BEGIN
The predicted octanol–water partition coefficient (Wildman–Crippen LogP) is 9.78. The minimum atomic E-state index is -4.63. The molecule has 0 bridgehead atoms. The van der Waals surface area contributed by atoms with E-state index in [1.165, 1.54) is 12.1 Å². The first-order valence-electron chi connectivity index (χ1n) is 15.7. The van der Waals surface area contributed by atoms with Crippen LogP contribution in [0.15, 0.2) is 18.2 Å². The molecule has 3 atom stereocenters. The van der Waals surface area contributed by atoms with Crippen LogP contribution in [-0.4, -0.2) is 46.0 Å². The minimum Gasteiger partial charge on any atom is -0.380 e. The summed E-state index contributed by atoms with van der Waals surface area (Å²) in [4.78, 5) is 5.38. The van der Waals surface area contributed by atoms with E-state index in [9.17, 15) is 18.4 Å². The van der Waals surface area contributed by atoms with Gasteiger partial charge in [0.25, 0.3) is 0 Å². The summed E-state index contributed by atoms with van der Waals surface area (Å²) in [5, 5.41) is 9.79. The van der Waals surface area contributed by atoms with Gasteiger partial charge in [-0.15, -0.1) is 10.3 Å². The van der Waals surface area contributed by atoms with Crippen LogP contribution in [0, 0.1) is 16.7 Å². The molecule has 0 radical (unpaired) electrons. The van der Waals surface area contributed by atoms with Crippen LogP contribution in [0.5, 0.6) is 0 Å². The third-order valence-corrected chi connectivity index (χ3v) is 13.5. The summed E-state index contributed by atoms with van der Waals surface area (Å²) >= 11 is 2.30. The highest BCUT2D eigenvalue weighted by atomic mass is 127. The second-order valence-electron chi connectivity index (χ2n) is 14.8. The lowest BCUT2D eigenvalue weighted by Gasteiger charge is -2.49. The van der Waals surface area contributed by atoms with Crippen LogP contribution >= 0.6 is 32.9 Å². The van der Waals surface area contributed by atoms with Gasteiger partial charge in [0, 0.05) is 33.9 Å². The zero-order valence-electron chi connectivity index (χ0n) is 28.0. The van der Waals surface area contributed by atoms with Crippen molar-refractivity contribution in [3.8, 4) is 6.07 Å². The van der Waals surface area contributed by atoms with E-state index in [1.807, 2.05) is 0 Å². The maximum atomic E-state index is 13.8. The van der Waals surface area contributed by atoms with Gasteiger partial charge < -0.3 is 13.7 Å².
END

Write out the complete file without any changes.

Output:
The predicted octanol–water partition coefficient (Wildman–Crippen LogP) is 9.78. The minimum atomic E-state index is -4.63. The molecule has 0 bridgehead atoms. The van der Waals surface area contributed by atoms with E-state index in [1.165, 1.54) is 12.1 Å². The first-order valence-electron chi connectivity index (χ1n) is 15.7. The van der Waals surface area contributed by atoms with Crippen LogP contribution in [0.15, 0.2) is 18.2 Å². The molecule has 3 atom stereocenters. The van der Waals surface area contributed by atoms with Crippen LogP contribution in [-0.4, -0.2) is 46.0 Å². The minimum Gasteiger partial charge on any atom is -0.380 e. The summed E-state index contributed by atoms with van der Waals surface area (Å²) in [4.78, 5) is 5.38. The van der Waals surface area contributed by atoms with E-state index in [9.17, 15) is 18.4 Å². The van der Waals surface area contributed by atoms with Gasteiger partial charge in [0.25, 0.3) is 0 Å². The summed E-state index contributed by atoms with van der Waals surface area (Å²) in [5, 5.41) is 9.79. The van der Waals surface area contributed by atoms with Gasteiger partial charge in [-0.15, -0.1) is 10.3 Å². The van der Waals surface area contributed by atoms with Crippen LogP contribution in [0, 0.1) is 16.7 Å². The molecule has 0 radical (unpaired) electrons. The van der Waals surface area contributed by atoms with Crippen LogP contribution in [0.5, 0.6) is 0 Å². The third-order valence-corrected chi connectivity index (χ3v) is 13.5. The summed E-state index contributed by atoms with van der Waals surface area (Å²) >= 11 is 2.30. The highest BCUT2D eigenvalue weighted by atomic mass is 127. The second-order valence-electron chi connectivity index (χ2n) is 14.8. The lowest BCUT2D eigenvalue weighted by Gasteiger charge is -2.49. The van der Waals surface area contributed by atoms with Crippen LogP contribution >= 0.6 is 32.9 Å². The van der Waals surface area contributed by atoms with Gasteiger partial charge in [0, 0.05) is 33.9 Å². The zero-order valence-electron chi connectivity index (χ0n) is 28.0. The van der Waals surface area contributed by atoms with Crippen molar-refractivity contribution in [3.8, 4) is 6.07 Å². The van der Waals surface area contributed by atoms with E-state index in [1.807, 2.05) is 0 Å². The maximum atomic E-state index is 13.8. The van der Waals surface area contributed by atoms with Gasteiger partial charge < -0.3 is 13.7 Å².